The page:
able to keep its allies in the ‘fraternal parties’ in an anti-China camp during the Split. In
this purpose, Interkit (derived from the Russian word for China, ‘Kitai’), first convened in
Moscow in 1967, served as a forum where the International Department of the Soviet Politburo
essentially tried to dictate the China policies of respective allied states.”
—Zhong Zhong Chen, London School of Economics, “‘Interkit’: An International Against China? Policy Coordination and National Interests in the Soviet Bloc in the Second Half of the Cold War”.
See: SUBJECTIVE EXPERIENCE, OUT OF BODY EXPERIENCES
See: BOOKS [Hofstadter/Sander quote]
INTERNATIONAL ASSOCIATIONS OF TRADE UNIONS
See: RED INTERNATIONAL OF LABOR UNIONS
[As used by the U.S. State Department and other representatives or defenders of U.S. imperialism:] “A technical term referring to the United States and whoever happens to agree with it.” [Noam Chomsky, Who Rules the World? (2016), p. 51.]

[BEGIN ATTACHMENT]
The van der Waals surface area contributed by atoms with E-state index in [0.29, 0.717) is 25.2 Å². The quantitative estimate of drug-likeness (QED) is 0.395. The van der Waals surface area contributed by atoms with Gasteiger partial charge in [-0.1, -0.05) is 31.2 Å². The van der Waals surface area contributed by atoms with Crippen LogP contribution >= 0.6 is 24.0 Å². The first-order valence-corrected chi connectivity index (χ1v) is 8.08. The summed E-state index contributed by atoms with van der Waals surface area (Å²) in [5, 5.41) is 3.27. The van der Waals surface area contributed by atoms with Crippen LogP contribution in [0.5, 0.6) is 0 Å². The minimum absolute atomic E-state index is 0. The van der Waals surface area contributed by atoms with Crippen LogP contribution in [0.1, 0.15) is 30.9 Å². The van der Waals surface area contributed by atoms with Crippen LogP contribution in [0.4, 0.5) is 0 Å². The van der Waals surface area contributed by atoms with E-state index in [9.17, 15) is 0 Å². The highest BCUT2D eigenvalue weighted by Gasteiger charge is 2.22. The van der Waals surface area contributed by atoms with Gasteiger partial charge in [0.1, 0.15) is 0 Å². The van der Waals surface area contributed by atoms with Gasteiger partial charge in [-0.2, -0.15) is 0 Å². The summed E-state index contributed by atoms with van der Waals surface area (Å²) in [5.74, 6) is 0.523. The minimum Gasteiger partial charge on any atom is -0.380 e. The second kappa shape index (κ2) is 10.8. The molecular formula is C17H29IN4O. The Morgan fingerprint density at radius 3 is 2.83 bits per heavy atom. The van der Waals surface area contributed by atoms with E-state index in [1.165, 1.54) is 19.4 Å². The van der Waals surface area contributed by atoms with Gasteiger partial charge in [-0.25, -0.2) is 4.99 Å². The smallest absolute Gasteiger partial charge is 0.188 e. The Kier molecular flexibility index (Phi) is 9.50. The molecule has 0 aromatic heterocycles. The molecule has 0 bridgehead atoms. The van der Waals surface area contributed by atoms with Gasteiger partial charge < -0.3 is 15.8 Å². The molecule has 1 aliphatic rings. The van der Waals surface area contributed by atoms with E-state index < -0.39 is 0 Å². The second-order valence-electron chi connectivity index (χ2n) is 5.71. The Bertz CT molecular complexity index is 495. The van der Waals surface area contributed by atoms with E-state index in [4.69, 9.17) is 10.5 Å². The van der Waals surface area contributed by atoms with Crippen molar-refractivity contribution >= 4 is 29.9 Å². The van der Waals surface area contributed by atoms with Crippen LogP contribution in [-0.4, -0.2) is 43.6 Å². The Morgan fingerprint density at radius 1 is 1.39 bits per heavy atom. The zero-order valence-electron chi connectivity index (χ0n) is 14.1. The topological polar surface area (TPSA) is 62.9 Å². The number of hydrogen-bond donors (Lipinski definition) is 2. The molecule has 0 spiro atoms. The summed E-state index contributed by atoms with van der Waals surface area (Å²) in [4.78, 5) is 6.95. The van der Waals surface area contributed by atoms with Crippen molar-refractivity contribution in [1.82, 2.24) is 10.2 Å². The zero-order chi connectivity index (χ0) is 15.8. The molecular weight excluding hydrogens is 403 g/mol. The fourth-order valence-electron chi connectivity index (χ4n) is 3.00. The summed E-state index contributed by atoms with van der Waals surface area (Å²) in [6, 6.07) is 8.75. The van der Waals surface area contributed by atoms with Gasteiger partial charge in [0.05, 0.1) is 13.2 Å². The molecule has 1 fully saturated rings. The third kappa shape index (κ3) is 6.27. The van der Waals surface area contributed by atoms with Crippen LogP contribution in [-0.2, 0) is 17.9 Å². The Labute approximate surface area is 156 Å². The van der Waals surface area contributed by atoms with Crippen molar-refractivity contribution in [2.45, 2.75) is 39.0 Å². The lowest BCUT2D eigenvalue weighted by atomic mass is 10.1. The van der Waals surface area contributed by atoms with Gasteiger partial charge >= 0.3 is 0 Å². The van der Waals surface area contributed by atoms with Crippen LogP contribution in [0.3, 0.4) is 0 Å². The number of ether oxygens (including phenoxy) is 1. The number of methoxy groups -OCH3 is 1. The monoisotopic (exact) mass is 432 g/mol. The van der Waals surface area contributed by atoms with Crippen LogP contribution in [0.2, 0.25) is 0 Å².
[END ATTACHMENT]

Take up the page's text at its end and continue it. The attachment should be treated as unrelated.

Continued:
INTERNATIONAL CONFERENCE OF MARXIST-LENINIST PARTIES AND ORGANIZATIONS (International Newsletter)
[Not to be confused with the “ICMLPO (Unity & Struggle)”, see below.] Sometimes informally called the ICMLPO (Maoist). This is a very loose federation of parties and organizations which support Marxism-Leninism, Mao Tsetung Thought, or perhaps in some cases a version of Marxism-Leninism-Maoism. This conference meets every 2 or 3 years. However, a number of the most important Maoist parties in the world, such as the Communist Party of India (Maoist), do not belong to this grouping and have not participated in these conferences. The ICMLPO (International Newsletter) has a website at: http://www.icmlpo.de
INTERNATIONAL CONFERENCE OF MARXIST-LENINIST PARTIES AND ORGANIZATIONS (Unity & Struggle)